Honorable Mention: Mel & Susan Together

This one not only failed to find an audience, but there's almost no record of it online. Besides IMDb's confirmation of its existence, the only mention I found was in Craig Nelson's now out-of print BadTV, which has this to say about the show that ran four weeks:

"Mel & Susan Together, 1978: If you wanted to create a smash hit variety show, wouldn't you pair Mel Tillis (the stuttering Nashville singer) with Susan Anton (Muriel cigar spokesperson and Amazon model) as the hosts? The idea here was "Hey, isn't everyone in America dying to see these two together?" and the mystery of the human spirit explored is "How does anyone come up with an idea like this?"

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John P. Johnson, HBO
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Charles Dickens Wrote His Own Version of Westworld in the 1830s
John P. Johnson, HBO
John P. Johnson, HBO

Charles Dickens never fully devoted himself to science fiction, but if he had, his work might have looked something like the present-day HBO series Westworld. As The Conversation reports, the author explored a very similar premise to the show in The Mudfrog Papers, a collection of sketches that originally appeared in the magazine Bentley's Miscellany between 1837 and 1838.

In the story "Full Report of the Second Meeting of the Mudfog Association for the Advancement of Everything," a scientist describes his plan for a park where rich young men can take out their aggression on "automaton figures." In Dickens's story, the opportunity to pursue those cruel urges is the park's main appeal. The theme park in Westworld may have been founded with a slightly less cynical vision, but it has a similar outcome. Guests can live out their heroic fantasies, but if they have darker impulses, they can act on those as well.

Instead of sending guests back in time, Dickens's attraction presents visitors with a place very similar to their own home. According to the scientist's pitch, the idyllic, Victorian scene contains roads, bridges, and small villages in a walled-off space at least 10 miles wide. Each feature is designed for destruction, including cheap gas lamps made of real glass. It's populated with robot cops, cab drivers, and elderly women who, when beaten, produce “groans, mingled with entreaties for mercy, thus rendering the illusion complete, and the enjoyment perfect.”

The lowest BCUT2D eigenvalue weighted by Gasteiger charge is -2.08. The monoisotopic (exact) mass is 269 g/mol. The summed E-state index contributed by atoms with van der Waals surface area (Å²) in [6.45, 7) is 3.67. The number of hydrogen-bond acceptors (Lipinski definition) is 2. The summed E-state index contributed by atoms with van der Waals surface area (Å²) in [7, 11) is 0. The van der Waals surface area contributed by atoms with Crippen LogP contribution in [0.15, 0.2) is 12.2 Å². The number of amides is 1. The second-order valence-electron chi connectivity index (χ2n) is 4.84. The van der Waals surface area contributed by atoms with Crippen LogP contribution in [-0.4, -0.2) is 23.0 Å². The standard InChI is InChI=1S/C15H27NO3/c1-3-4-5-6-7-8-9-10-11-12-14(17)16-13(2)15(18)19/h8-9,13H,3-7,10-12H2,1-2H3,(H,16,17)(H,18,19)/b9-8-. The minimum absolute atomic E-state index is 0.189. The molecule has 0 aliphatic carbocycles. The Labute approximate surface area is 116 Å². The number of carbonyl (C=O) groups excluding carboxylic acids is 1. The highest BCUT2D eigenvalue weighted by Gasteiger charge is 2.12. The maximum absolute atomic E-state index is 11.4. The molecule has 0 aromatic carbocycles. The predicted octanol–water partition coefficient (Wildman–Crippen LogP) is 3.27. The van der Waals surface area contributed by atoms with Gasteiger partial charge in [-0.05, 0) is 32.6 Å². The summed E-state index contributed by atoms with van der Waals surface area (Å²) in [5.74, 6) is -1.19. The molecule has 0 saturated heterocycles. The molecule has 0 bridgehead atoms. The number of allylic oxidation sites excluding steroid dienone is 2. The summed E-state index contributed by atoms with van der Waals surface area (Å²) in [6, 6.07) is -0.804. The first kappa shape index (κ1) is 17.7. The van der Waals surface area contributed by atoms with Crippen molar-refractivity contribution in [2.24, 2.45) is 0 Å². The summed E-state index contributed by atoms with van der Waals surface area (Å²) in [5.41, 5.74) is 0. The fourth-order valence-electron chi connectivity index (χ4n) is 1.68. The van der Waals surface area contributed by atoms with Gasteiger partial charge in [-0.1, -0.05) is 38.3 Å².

There are no consequences for harming the hosts in Westworld, but the guests at Dickens's park are at least sent to a mock trial for their crimes. However, rather than paying for their misbehavior, the hooligans always earn the mercy of an automated judge—Dickens's allegory for how the law favors the rich and privileged in the real world.

As for the Victorian-era automatons gaining sentience and overthrowing their tormenters? Dickens never got that far. But who knows where he would have taken it given a two-season HBO deal.

[h/t The Conversation]

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LEGO Ideas
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This Fresh Prince of Bel-Air LEGO Set Could Become a Reality
LEGO Ideas
LEGO Ideas

One talented LEGO fan wants to make a The Fresh Prince of Bel-Air set, but the Banks family needs your votes to turn it into a reality.

LEGO Ideas user Bricky_Brick has designed a set consisting of the Banks' living room and seven minifigures: Will Smith; Uncle Phil; Aunt Vivian; cousins Carlton, Hilary, and Ashley Banks; and Geoffrey Butler. Appropriately enough, the Will figure is mid-laugh and equipped with a basketball. So far, the set has just 176 supporters. That's a long way to go before it reaches its goal of 10,000, at which point it will be judged by the LEGO Review Board. If selected, it could be turned into a real product. Fans have 409 days remaining to vote.

TV show-themed LEGO Ideas submissions have been successful in the past: Doctor Who and Adventure Time designs have become official sets after they blew up on the internet. Hitting 10,000 by no means guarantees LEGO will approve an idea, however. A set inspired by The Office reached the mark in 2017 but was rejected in the review stage.

See more of Bricky_Brick's Fresh Prince set below—and don't forget to vote.